B.C. cities want to install their own photo radar

NDP government has refused to introduce the practice that aims to reduce speeding drivers

Local governments have voted to ask the province to let them install their own photo radar.

Delegates at this year’s Union of B.C. Municipalities convention carried a resolution on Thursday asking the government to change rules to allow cities to install photo radar on local roads at the local government’s expense.

The issue came up at a West Kelowna council meeting in June, where Coun. Rick de Jong said he “would welcome back photo radar.”

It remained a controversial decision for UBCM delegates, passing with only 60 per cent.

Photo radar has been debated as a solution to reduce crashes. A report on ICBC released in July recommended photo radar as one option to reduce speeding, saying the research points to at least a 14-per-cent reduction in collisions.

The province installed cameras at intersections in 1999 as part of the BC Intersection Safety Camera program. However, these cameras are not used for speed enforcement, despite a 2011-2012 analysis of speeds at 140 intersections that found 10 per cent of vehicles were going at least 40 km/hr over the speed limit.

In response to the July report, Attorney General David Eby, who is the NDP government’s ICBC minister and past critic, called photo radar a “non-starter,” as it has been so unpopular with voters, but declined to provide more information.

READ: ICBC rates could go up 30 per cent by 2019: report

Instead, Eby said the government would find a way to make bad drivers pay more. He said a predicted 30-per-cent rise in premiums by 2019 would not happen under the NDP’s watch.

The report had said accident rates went up by 23 per cent between 2013 and 2016, and that vehicle repair costs skyrocketed to a total of $1.5 billion in 2016.

Provincial budget documents revealed this winter that the auto ensurer is expected to run a $833-million deficit by the end of 2017.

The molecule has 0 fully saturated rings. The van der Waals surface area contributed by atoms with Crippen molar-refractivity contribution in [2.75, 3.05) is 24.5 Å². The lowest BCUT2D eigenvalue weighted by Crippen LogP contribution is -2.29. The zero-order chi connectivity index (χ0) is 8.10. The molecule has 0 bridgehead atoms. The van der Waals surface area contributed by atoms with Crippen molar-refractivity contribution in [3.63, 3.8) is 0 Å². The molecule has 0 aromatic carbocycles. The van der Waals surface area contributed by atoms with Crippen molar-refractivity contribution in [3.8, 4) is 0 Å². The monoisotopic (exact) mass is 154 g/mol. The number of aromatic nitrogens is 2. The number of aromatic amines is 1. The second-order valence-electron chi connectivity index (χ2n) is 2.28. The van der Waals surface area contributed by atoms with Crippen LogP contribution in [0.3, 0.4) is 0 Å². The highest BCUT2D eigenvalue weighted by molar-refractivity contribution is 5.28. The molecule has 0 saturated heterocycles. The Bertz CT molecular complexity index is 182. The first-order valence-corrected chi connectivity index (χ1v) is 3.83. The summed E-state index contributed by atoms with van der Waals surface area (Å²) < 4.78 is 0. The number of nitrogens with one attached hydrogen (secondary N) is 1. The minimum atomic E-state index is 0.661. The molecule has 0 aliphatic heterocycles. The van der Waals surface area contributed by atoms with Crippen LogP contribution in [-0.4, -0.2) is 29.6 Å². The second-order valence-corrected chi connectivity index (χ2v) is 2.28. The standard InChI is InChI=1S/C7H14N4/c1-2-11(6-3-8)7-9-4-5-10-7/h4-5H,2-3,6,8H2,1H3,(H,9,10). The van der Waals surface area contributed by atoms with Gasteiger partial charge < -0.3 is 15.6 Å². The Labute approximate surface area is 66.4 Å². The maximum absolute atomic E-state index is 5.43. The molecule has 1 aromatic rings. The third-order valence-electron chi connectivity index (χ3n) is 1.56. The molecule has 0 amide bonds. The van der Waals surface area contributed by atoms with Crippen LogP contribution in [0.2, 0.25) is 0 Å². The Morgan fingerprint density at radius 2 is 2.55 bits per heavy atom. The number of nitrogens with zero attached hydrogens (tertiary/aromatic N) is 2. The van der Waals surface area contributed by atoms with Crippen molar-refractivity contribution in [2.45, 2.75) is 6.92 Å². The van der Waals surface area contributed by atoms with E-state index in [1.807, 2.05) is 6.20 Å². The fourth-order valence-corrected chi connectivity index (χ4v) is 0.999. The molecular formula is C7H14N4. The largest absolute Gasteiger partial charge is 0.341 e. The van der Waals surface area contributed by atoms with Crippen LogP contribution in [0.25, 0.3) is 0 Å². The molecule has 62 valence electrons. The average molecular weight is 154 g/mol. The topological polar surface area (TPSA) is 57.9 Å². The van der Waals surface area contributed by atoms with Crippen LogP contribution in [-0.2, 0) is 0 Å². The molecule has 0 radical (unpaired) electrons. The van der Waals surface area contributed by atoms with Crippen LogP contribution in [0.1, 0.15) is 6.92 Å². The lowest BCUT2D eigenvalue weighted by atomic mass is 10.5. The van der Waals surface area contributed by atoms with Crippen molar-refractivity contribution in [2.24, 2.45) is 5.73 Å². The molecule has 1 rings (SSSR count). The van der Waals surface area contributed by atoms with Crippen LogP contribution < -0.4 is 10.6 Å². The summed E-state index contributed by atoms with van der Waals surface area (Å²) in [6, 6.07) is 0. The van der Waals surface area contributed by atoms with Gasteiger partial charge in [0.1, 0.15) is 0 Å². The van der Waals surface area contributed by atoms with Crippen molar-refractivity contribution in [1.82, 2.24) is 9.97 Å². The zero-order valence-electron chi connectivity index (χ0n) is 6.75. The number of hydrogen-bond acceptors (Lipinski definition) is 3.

@katslepian

katya.slepian@bpdigital.ca

Like us on Facebook and follow us on Twitter.

Just Posted

IT’S OFFICIAL: Mt. Timothy sale complete

New owners looking toward year-round mountain resort facility

B.C. First Nations’ intake of essential nutrients to drop by 31 per cent: study

Professors project the nutrient decrease by 2050 if climate change mitigation continues as is

Bella Coola Harbour to receive federal funding

The amount of funding has not been announced yet

WANTED: Five sought by RCMP

Police asking for public’s assistance finding five people on outstanding warrants.

Carey Price breaks Canadiens goalie record with 315 wins

Habs netminder surpasses Jacques Plante’s record for most wins

VIDEO: RCMP ask kids to help name soon-to-be police dogs

13 German shepherd puppies will be born this year

‘The whole city has changed:’ B.C. woman in New Zealand reacts to mosque attacks

An expatriate and Muslim students at UBC Okanagan deeply affected by white supremacist shooting

Trudeau condemns hateful, ‘toxic segments’ of society after New Zealand shooting

Prime Minister expressed sorrow at the many attacks in recent years

Air Canada grounds its Boeing Max 8s until at least July 1 to provide certainty

Airlines around the world have been working to redeploy their fleets since their Max 8s were grounded last week

Budget to tout Liberal economic record, provide distraction from SNC furor

This is the Liberal government’s fourth and final budget before the election

Horvat scores 16 seconds into OT as Canucks beat Blackhawks 3-2

Pettersson sets rookie scoring record for Vancouver

Vancouver Island overdue for the big one, can also expect mega-thrust tsunami

The last big earthquake was 70 years ago in Courtenay

No injuries, pollution in Vancouver Harbour ship collision: Transport Canada

Transportation Safety Board says it has deployed a team of investigators look into the incident

Budget 2019: Five things to watch for in the Liberals’ final fiscal blueprint

Finance Minister Bill Morneau will release the Trudeau government’s final budget on Tuesday

Most Read